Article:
$$\partial_r \vec{e}_r=\partial_r \vec{e}_{\varphi}=0, \quad \partial_{\varphi} \vec{e}_r=\vec{e}_{\varphi}, \quad \partial_{\varphi} \vec{e}_{\varphi}=-\vec{e}_r.$$
Now you can calculate the time derivative of the position vector directly in cylinder coordinates. You have by definition $\vec{r}=r \vec{e}_r$ and thus the velocity is given by
$$\dot{\vec{r}}=\frac{\mathrm{d} \vec{r}}{\mathrm{d} t}=\dot{r} \vec{e}_r + r \dot{\vec{e}}_r=\dot{r} \vec{e}_r + r \dot{\varphi} \vec{e}_{\varphi}.$$
In the last step, I've used the chain rule for deriving the basis vector $\vec{e}_r$, using the above given partial derivatives. Of course you can also use the cartesian coordinates to come to the same result.

The second derivative with respect to time, i.e., the acceleration gives
$$\vec{a}=\dot{\vec{v}} = \ddot{r} \vec{e}_r + \dot{r} \dot{\vec{e}}_r + \frac{\mathrm{d} (r \dot{\varphi})}{\mathrm{d} t} \vec{e}_\varphi + r \dot{\varphi} \dot{\vec{e}}_{\varphi}.$$
Again using the chain rule you get
$$\vec{a}=(\ddot{r} - r \dot{\varphi}^2) \vec{e}_r + (2 \dot{r} \dot{\varphi}+r \ddot{\varphi}) \vec{e}_{\varphi}.$$

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$$v=\frac{dr}{dt}$$ This is the definition of the vector on the left via the quantity on the right. Velocity is the rate of change of position.

$$v=r\frac{dθ}{dt}≠\frac{dr}{dt}$$ This makes no sense, because velocity is not equal to the quantity in the middle. The quantity in the middle, via an abuse of notation, might be meaningful only in the particular case of circular motion.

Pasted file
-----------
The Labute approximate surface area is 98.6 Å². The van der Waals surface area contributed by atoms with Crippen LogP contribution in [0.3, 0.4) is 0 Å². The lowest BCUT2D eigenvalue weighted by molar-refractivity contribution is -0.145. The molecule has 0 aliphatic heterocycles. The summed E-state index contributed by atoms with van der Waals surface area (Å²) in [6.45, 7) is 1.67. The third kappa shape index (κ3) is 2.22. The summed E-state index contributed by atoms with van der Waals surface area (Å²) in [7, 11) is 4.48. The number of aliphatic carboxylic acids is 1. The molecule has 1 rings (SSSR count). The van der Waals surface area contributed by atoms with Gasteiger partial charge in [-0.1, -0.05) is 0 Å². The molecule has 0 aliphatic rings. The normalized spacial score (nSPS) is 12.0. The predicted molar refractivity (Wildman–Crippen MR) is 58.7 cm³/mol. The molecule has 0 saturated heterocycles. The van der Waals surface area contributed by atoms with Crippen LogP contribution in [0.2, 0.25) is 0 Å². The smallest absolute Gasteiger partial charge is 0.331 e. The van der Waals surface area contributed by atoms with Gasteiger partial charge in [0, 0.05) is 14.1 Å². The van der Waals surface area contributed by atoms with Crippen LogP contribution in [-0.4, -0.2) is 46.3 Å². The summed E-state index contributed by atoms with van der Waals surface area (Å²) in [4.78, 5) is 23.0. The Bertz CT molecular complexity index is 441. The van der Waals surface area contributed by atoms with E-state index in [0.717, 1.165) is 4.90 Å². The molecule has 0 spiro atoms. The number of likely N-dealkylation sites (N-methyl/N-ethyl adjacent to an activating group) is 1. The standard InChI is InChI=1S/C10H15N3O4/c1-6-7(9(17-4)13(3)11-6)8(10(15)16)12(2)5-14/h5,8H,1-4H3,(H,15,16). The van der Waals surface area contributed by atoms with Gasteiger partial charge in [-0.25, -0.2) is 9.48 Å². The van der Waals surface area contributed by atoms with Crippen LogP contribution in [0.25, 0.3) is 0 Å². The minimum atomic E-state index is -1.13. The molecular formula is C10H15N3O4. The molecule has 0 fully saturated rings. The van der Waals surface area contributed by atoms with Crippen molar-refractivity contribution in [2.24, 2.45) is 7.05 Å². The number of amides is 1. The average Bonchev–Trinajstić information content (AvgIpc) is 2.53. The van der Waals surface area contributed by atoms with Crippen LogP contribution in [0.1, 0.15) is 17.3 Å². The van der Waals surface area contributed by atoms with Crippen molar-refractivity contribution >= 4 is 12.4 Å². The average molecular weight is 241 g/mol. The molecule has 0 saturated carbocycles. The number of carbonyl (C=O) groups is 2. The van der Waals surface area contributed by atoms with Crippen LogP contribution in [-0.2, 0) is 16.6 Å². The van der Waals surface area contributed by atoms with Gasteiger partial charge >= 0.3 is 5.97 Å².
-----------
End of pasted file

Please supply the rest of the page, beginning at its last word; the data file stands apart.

$$v=\frac{dr}{dt}$$ This is the definition of the vector on the left via the quantity on the right. Velocity is the rate of change of position.

$$v=r\frac{dθ}{dt}≠\frac{dr}{dt}$$ This makes no sense, because velocity is not equal to the quantity in the middle. The quantity in the middle, via an abuse of notation, might be meaningful only in the particular case of circular motion.

But for an object undergoing uniform circular motion, its angular momentum is constant, its radius is also constant, so $$\frac{dr}{dt}=0$$

Its tangential velocity would be $$v=r\frac{dθ}{dt}$$

Also its angular momentum is still $$m(v×r)=mvr$$since v is the tangential velocity.

I don't understand how the velocity can be construed as the rate of change of radius.

You are confusing vectors and scalars, speed with velocity and and radius with position. You should start from defining what all those letters you use are.

if you want to treat the components of velocity then use what I have written above otherwise you should better stick to the definition of velocity for it.

vanhees71
Gold Member
2019 Award

But for an object undergoing uniform circular motion, its angular momentum is constant, its radius is also constant, so $$\frac{dr}{dt}=0$$

Its tangential velocity would be $$v=r\frac{dθ}{dt}$$

Also its angular momentum is still $$m(v×r)=mvr$$since v is the tangential velocity.

I don't understand how the velocity can be construed as the rate of change of radius.
Again, in this way you never will get a clear understanding what's going on. You have to clearly distinguish between vector and scalar quantities. That's what the little arrows are good for. In Wikipedia they print vectors bold face. I prefer the arrow notation, because it's better visible.

Look at my last posting. There everything is evaluated in polar coordinates for the motion in a plane. The special case of uniform circular motion around a fixed axis (here the $z$) is given by $\dot{r}=0$ (note, here it's the magnitude of the position vector! That's why there's no arrow). For the velocity from this you get, using the general formulas, derived in my posting
$$\vec{v}=r \dot{\varphi} \vec{e}_{\varphi}.$$
BTW: You should draw all these vectors, appearing in my derivation. Then a lot becomes much more clear and you get a better intuition of what's going on!

unfortunately, your explanation has made it very unclear and counter-intuitive for me.

not to criticize you, its probably because im still a noob when it comes to angular momentum.

maybe next time.